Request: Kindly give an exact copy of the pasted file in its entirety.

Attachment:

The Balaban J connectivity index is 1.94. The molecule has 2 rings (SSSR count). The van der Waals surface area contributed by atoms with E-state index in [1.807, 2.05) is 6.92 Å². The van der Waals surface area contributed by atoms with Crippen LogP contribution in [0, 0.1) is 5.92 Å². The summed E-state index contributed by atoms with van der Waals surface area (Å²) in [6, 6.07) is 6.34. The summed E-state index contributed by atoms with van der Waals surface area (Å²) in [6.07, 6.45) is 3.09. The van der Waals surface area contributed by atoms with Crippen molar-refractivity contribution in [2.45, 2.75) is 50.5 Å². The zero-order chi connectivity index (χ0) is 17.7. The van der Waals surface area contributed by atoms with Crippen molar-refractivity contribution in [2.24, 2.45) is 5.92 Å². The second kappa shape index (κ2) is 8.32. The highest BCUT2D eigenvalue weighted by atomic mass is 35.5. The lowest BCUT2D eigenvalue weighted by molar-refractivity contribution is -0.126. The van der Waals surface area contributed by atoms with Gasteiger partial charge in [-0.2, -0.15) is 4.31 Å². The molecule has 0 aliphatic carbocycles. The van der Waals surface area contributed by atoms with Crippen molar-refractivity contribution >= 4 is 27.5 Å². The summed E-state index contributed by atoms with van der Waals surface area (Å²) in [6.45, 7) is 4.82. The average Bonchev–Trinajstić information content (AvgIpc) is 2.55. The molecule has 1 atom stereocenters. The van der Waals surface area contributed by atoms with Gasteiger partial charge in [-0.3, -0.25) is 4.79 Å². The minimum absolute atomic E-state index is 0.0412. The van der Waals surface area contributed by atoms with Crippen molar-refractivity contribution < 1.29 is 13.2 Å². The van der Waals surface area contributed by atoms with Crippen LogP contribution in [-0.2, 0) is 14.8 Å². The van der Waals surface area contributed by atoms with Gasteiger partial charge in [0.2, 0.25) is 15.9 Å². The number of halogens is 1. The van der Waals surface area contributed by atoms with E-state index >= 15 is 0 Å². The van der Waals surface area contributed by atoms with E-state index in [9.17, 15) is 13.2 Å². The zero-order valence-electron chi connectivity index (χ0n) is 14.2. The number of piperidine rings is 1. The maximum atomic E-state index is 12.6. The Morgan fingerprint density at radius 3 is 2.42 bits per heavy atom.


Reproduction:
The Balaban J connectivity index is 1.94. The molecule has 2 rings (SSSR count). The van der Waals surface area contributed by atoms with E-state index in [1.807, 2.05) is 6.92 Å². The van der Waals surface area contributed by atoms with Crippen LogP contribution in [0, 0.1) is 5.92 Å². The summed E-state index contributed by atoms with van der Waals surface area (Å²) in [6, 6.07) is 6.34. The summed E-state index contributed by atoms with van der Waals surface area (Å²) in [6.07, 6.45) is 3.09. The van der Waals surface area contributed by atoms with Crippen molar-refractivity contribution in [2.45, 2.75) is 50.5 Å². The zero-order chi connectivity index (χ0) is 17.7. The van der Waals surface area contributed by atoms with Crippen molar-refractivity contribution in [2.24, 2.45) is 5.92 Å². The second kappa shape index (κ2) is 8.32. The highest BCUT2D eigenvalue weighted by atomic mass is 35.5. The lowest BCUT2D eigenvalue weighted by molar-refractivity contribution is -0.126. The van der Waals surface area contributed by atoms with Gasteiger partial charge in [-0.2, -0.15) is 4.31 Å². The molecule has 0 aliphatic carbocycles. The van der Waals surface area contributed by atoms with Crippen molar-refractivity contribution >= 4 is 27.5 Å². The summed E-state index contributed by atoms with van der Waals surface area (Å²) in [6.45, 7) is 4.82. The average Bonchev–Trinajstić information content (AvgIpc) is 2.55. The molecule has 1 atom stereocenters. The van der Waals surface area contributed by atoms with Gasteiger partial charge in [-0.3, -0.25) is 4.79 Å². The minimum absolute atomic E-state index is 0.0412. The van der Waals surface area contributed by atoms with Crippen molar-refractivity contribution < 1.29 is 13.2 Å². The van der Waals surface area contributed by atoms with Crippen LogP contribution in [-0.2, 0) is 14.8 Å². The van der Waals surface area contributed by atoms with Gasteiger partial charge in [0.2, 0.25) is 15.9 Å². The number of halogens is 1. The van der Waals surface area contributed by atoms with E-state index >= 15 is 0 Å². The van der Waals surface area contributed by atoms with E-state index in [9.17, 15) is 13.2 Å². The zero-order valence-electron chi connectivity index (χ0n) is 14.2. The number of piperidine rings is 1. The maximum atomic E-state index is 12.6. The Morgan fingerprint density at radius 3 is 2.42 bits per heavy atom.